Miss Canby ? 

[Miss MacCullagh // talking animatedly to the Doctor, 
who listens tolerantly. 

Bonita. 

As soon as Colonel gets home from this trip of to-night. 

K E L L A R. 
You must oxgooze, but you take Lena ? Ycz ? , 

Bonita. 
Take Lena ? Yes, indeed, I couldn't do without Lena. 

K E L L a R. 
Good! Much oblige. 

[Denton appears in doorway. He wears his side armsy 
indicating that he /j on duty. 



ARIZONA 53 

Denton. 

Forgive me. Miss Canby, but I couldn't make it. Sergeant. 

K E L L A R, 
'Tenant. 

Denton. 

Report to Col. Bonham that the ambulance is ready. [Comes 
to chair down to the right where Bonita sits. 

K E L L A R. 
Yes, sir. [He goes out the door and to the right. 

Miss MacCullagh. 

You know. Dr. Fenlon, your — your indifference to dress is a 
thing of comment in the Post ? 

Doctor. 
Well, that *s a God's blessing these dull times, isn't it ? 

\He chuckles to himself. Miss McCullagh leaves bim 
and goes to the doorway. 

Miss MacCullagh. 
How does he expect any woman to take an interest in him ? 
\She goes out, passes the big window and disappears. 

Doctor. 

\Following.'\ Don't go 'way mad. [He pauses at door.l 
Pardon, Miss Canby, but understood smoking was permitted in 
this room. 

Bonita. 

Everywhere. [Doctor follows Miss MacCullagh.] I be 
lievc you didn't care to dance with me. [She crosses in mock 
dignity to the fireplace. 



54 ARIZONA 

Denton. 

[Following her.~\ You know better. You know 'way down 
in your wild Arizona heart that I *d almost mutiny to be with you, 
don't you ? 

B O N I T A . 
Why, you don't even keep your appointments. 

[Music is resumed outside. 

D E N T O N. 

The Colonel 's going to Los Angeles, and I *ve had to make 
ready for him. But I '11 stand under your window to-night, and 
I '11 spend every hour at your side to-morrow. 

B O N I T A. 
I 'm going to sleep to-morrow.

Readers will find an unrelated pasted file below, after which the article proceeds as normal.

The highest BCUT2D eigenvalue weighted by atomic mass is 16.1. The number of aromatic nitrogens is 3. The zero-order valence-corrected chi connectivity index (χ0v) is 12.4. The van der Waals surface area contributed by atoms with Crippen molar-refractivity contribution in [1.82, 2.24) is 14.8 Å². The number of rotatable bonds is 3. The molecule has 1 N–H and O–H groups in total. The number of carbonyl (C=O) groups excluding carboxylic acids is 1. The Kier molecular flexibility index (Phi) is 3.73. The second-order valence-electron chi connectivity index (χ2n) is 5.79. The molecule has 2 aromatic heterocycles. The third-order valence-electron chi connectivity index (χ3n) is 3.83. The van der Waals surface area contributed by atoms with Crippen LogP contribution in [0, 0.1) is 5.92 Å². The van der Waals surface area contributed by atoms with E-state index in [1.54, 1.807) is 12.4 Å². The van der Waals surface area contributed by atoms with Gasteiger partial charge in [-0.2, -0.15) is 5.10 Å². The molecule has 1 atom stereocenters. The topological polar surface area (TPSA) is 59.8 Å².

D E N T O N. 

Lucky girl to be able. I 've almost forgotten how. 

B O N I T A. 

Forgotten how to sleep ? 

Denton. 

Yes — I 'm worse than no soldier at all. There 's a girl's name 
sings in my ears, and I don't hear the bugle. Captain 's sent me 
to headquarters twice in a week, and I have to take it ; because 
what would be a Colonel's answer if a man with one bar on his 
shoulder said, ** I forgot parade, sir, because I was dreaming of 
your wife's sister !" 

B O N I T A. 

[Laughing.^ He 'd probably answer that you hadn't forgot- 
ten to sleep. 



ARIZONA 55 

Denton. 

Day dreams — Bonita — day dreams — night, and day. Believe 

me ? 

Bonita. 

I think that *s something you learn at West Point. Every 

Lieutenant talks that way, Mr. Denton. \^She recrosses to the chair 

at right, 

Denton. 

To you ? 

Bonita. 

To all ^rls. 

Denton. 

Miss Canby, 

Bonita. 

Of course. Did you ever see a girl near an army Post that 
did n't have a gown trimmed with soldiers' buttons ? \She sits. 

Denton. 

[^Bending over her.'j But what of that ? 

Bonita. 

Every button a vow. 

Denton. 
^Ardent/y.'^ If each vow of mine {or you took a button, I M 
have to report in pajamas. 

[HoDGMAN and EsTRELLA pass the window and come in 

through the door, 

•■ 

H O D G M A N. 
Oh! Mr. Denton, anything wanted ? 

D E N T O N. 
Reporting to Colonel Bonham, sir. 



56 ARIZONA 

H O 1) G M A N. 

Oh! [He joins Estrella at the settle. 

Bo N I T A. 

[iV^//V/>?g- HoDGMAN*s manner and rising sympathetically.'^ Have 
r made trouble for you ? 

Denton. 

[As she looks at Hodgman,] Not there. Here. [Hand on 
heart. Bonita puts fan on his lips. Denton takes hold of it.'\ 
Where are those side combs ? \They go to the window. 

Estrella. 
[With Hodgman.] Don't talk about it, Leonard, until the 
Colonel has gone, or I shall scream. 

Hodgman. 

But Estrella, dear, only to ask if you followed instructions. Is 
everything ready ? 

Estrella. 
Yes, everything. 

Hodgman. 

Good ! Now, keep your nerve. In fifty-six hours we '11 be 
in New Orleans, and then — [Music outside ceases. 

Estrella. 
Careful — careful — 

[Colonel enters with Miss MacCullagh on his srm. 

Colonel. 

[Laughing. "l Estrella — 

Estrella. 

Yes, dear 



ARIZONA 57' 

Colonel. 

Miss MacCullagh hasn't decided — 

Miss MacCullagh. 
[^Trying to stop him,'\ Now, Colonel. 

EsTRELLA. 
What is it. Miss MacCullagh ? 

Colonel. 

[Laughing and holding her hands.~\ Has n't picked out an